ALLAHIslam's fundamental theological concept is tawhid—the belief that there is only one GOD. The Arabic term for God is Allah; most scholars believe it was derived from a contraction of the words al- (the) and ?ilah (deity, masculine form), meaning "the god" (al-ilah), but others trace its origin to the Aramaic Alaha. The first of the Five Pillars of Islam, tawhid is expressed in the shahadah (testification), which declares that there is no god but God, and that Muhammad is God's messenger. In traditional Islamic theology, God is beyond all comprehension; Muslims are not expected to visualize God but to worship and adore him as a protector. Although Muslims believe that Jesus was a prophet, they reject the Christian doctrine of the Trinity and divinity of Jesus, comparing it to polytheism. In Islamic theology, Jesus was just a man and not the son of God; God is described in a chapter (sura) of the Qur'an as "…God, the One and Only; God, the Eternal, Absolute; He begetteth not, nor is He begotten; And there is none like unto Him."
QUAR'ANMuslims consider the Qur'an to be the literal word of God; it is the central religious text of Islam. Muslims believe that the verses of the Qur'an were revealed to Muhammad by God through the angel Gabriel on many occasions between 610 and his death on June 8, 632. The Qur'an was reportedly written down by Muhammad's companions (sahabah) while he was alive, although the prime method of transmission was orally. It was compiled in the time of Abu Bakr, the first caliph, and was standardized under the administration of Uthman, the third caliph. From textual evidence Islamic studies scholars find that the Qur'an of today has not changed significantly since it was standardized The Qur'an is divided into 114 suras, or chapters, which combined, contain 6,236 ayat, or verses. The chronologically earlier suras, revealed at Mecca, are primarily concerned with ethical and spiritual topics. The later Medinan suras mostly discuss social and moral issues relevant to the Muslim community. The Qur'an is more concerned with moral guidance than legal instruction, and is considered the "sourcebook of Islamic principles and values". Muslim jurists consult the hadith, or the written record of Muhammad's life, to both supplement the Qur'an and assist with its interpretation. The science of Qur'anic commentary and exegesis is known as tafsir. The word Qur'an means "recitation". When Muslims speak in the abstract about "the Qur'an", they usually mean the scripture as recited in Arabic rather than the printed work or any translation of it. To Muslims, the Qur'an is perfect only as revealed in the original Arabic; translations are necessarily deficient because of language differences, the fallibility of translators, and the impossibility of preserving the original's inspired style. Translations are therefore regarded only as commentaries on the Qur'an, or "interpretations of its meaning", not as the Qur'an itself.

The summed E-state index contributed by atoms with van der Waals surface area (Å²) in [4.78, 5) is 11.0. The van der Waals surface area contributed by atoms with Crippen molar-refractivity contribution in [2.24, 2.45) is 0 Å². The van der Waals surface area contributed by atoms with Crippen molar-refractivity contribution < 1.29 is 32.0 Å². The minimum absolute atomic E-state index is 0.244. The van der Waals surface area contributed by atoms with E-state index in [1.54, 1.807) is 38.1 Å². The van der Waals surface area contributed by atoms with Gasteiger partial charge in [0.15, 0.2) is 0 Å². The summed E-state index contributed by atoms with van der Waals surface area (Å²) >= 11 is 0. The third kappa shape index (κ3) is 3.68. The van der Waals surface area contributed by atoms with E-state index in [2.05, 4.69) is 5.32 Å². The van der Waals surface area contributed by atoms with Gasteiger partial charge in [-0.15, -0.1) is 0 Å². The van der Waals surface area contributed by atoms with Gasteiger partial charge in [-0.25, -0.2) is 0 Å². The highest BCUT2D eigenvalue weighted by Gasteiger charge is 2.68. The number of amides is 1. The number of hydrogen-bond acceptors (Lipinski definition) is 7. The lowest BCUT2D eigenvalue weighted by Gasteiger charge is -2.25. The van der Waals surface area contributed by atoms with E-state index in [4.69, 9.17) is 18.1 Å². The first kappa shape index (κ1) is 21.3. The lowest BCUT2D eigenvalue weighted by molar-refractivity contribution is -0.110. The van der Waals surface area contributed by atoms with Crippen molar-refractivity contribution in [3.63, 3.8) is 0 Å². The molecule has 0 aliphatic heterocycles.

ANGELSBelief in angels is crucial to the faith of Islam. The Arabic word for angel (malak) means "messenger", like its counterparts in Hebrew (malakh) and Greek (angelos). According to the Qur'an, angels do not possess free will, and worship God in perfect obedience.Angels' duties include communicating revelations from God, glorifying God, recording every person's actions, and taking a person's soul at the time of death. They are also thought to intercede on man's behalf. The Qur'an describes angels as "messengers with wings—two, or three, or four (pairs): He [God] adds to Creation as He pleases…